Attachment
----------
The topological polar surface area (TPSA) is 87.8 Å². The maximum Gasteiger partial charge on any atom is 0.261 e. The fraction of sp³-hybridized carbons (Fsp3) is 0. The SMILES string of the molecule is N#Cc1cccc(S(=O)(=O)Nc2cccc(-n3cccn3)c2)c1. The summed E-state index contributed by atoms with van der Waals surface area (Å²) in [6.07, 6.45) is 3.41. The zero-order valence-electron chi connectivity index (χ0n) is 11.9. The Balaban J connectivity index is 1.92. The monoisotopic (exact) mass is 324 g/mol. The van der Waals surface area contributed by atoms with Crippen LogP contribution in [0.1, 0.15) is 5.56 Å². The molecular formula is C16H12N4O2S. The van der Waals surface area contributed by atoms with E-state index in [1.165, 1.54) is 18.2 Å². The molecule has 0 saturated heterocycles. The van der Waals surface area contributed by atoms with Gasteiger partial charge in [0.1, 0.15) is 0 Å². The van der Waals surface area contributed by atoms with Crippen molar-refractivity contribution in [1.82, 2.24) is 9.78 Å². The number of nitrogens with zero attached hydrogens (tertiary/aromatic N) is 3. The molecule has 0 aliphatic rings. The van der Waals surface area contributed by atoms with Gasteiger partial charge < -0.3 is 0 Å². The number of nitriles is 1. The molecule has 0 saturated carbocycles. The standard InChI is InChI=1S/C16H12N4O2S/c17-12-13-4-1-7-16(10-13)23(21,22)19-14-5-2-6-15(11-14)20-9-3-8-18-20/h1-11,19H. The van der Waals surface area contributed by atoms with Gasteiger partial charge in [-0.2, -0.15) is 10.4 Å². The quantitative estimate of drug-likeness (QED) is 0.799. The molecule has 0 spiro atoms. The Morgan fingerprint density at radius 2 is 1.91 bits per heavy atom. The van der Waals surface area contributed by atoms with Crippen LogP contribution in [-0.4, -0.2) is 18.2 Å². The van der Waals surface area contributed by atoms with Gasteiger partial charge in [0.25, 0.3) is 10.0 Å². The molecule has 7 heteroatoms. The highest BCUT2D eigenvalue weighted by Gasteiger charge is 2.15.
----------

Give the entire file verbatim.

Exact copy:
The topological polar surface area (TPSA) is 87.8 Å². The maximum Gasteiger partial charge on any atom is 0.261 e. The fraction of sp³-hybridized carbons (Fsp3) is 0. The SMILES string of the molecule is N#Cc1cccc(S(=O)(=O)Nc2cccc(-n3cccn3)c2)c1. The summed E-state index contributed by atoms with van der Waals surface area (Å²) in [6.07, 6.45) is 3.41. The zero-order valence-electron chi connectivity index (χ0n) is 11.9. The Balaban J connectivity index is 1.92. The monoisotopic (exact) mass is 324 g/mol. The van der Waals surface area contributed by atoms with Crippen LogP contribution in [0.1, 0.15) is 5.56 Å². The molecular formula is C16H12N4O2S. The van der Waals surface area contributed by atoms with E-state index in [1.165, 1.54) is 18.2 Å². The molecule has 0 saturated heterocycles. The van der Waals surface area contributed by atoms with Gasteiger partial charge in [0.1, 0.15) is 0 Å². The van der Waals surface area contributed by atoms with Crippen molar-refractivity contribution in [1.82, 2.24) is 9.78 Å². The number of nitrogens with zero attached hydrogens (tertiary/aromatic N) is 3. The molecule has 0 aliphatic rings. The van der Waals surface area contributed by atoms with Gasteiger partial charge < -0.3 is 0 Å². The number of nitriles is 1. The molecule has 0 saturated carbocycles. The standard InChI is InChI=1S/C16H12N4O2S/c17-12-13-4-1-7-16(10-13)23(21,22)19-14-5-2-6-15(11-14)20-9-3-8-18-20/h1-11,19H. The van der Waals surface area contributed by atoms with Gasteiger partial charge in [-0.2, -0.15) is 10.4 Å². The quantitative estimate of drug-likeness (QED) is 0.799. The molecule has 0 spiro atoms. The Morgan fingerprint density at radius 2 is 1.91 bits per heavy atom. The van der Waals surface area contributed by atoms with Crippen LogP contribution in [-0.4, -0.2) is 18.2 Å². The van der Waals surface area contributed by atoms with Gasteiger partial charge in [0.25, 0.3) is 10.0 Å². The molecule has 7 heteroatoms. The highest BCUT2D eigenvalue weighted by Gasteiger charge is 2.15.